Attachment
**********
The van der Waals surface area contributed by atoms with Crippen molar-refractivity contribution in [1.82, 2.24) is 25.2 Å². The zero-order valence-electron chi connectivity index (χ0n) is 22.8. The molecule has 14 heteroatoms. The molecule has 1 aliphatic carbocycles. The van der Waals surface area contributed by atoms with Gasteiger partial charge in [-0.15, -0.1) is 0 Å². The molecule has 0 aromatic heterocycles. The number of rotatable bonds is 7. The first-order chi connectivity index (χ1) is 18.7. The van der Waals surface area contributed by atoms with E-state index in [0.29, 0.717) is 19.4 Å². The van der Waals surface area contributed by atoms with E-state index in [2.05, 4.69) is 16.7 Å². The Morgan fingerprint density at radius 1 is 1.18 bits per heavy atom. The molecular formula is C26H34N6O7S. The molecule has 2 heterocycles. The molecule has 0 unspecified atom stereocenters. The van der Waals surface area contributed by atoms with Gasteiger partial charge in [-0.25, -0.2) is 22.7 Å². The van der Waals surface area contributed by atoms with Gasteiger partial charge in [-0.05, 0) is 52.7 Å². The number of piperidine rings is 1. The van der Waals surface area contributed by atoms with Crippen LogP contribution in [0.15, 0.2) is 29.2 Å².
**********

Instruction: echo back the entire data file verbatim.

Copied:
The van der Waals surface area contributed by atoms with Crippen molar-refractivity contribution in [1.82, 2.24) is 25.2 Å². The zero-order valence-electron chi connectivity index (χ0n) is 22.8. The molecule has 14 heteroatoms. The molecule has 1 aliphatic carbocycles. The van der Waals surface area contributed by atoms with Gasteiger partial charge in [-0.15, -0.1) is 0 Å². The molecule has 0 aromatic heterocycles. The number of rotatable bonds is 7. The first-order chi connectivity index (χ1) is 18.7. The van der Waals surface area contributed by atoms with E-state index in [0.29, 0.717) is 19.4 Å². The van der Waals surface area contributed by atoms with E-state index in [2.05, 4.69) is 16.7 Å². The Morgan fingerprint density at radius 1 is 1.18 bits per heavy atom. The molecular formula is C26H34N6O7S. The molecule has 2 heterocycles. The molecule has 0 unspecified atom stereocenters. The van der Waals surface area contributed by atoms with Gasteiger partial charge in [-0.25, -0.2) is 22.7 Å². The van der Waals surface area contributed by atoms with Gasteiger partial charge in [-0.05, 0) is 52.7 Å². The number of piperidine rings is 1. The van der Waals surface area contributed by atoms with Crippen LogP contribution in [0.15, 0.2) is 29.2 Å².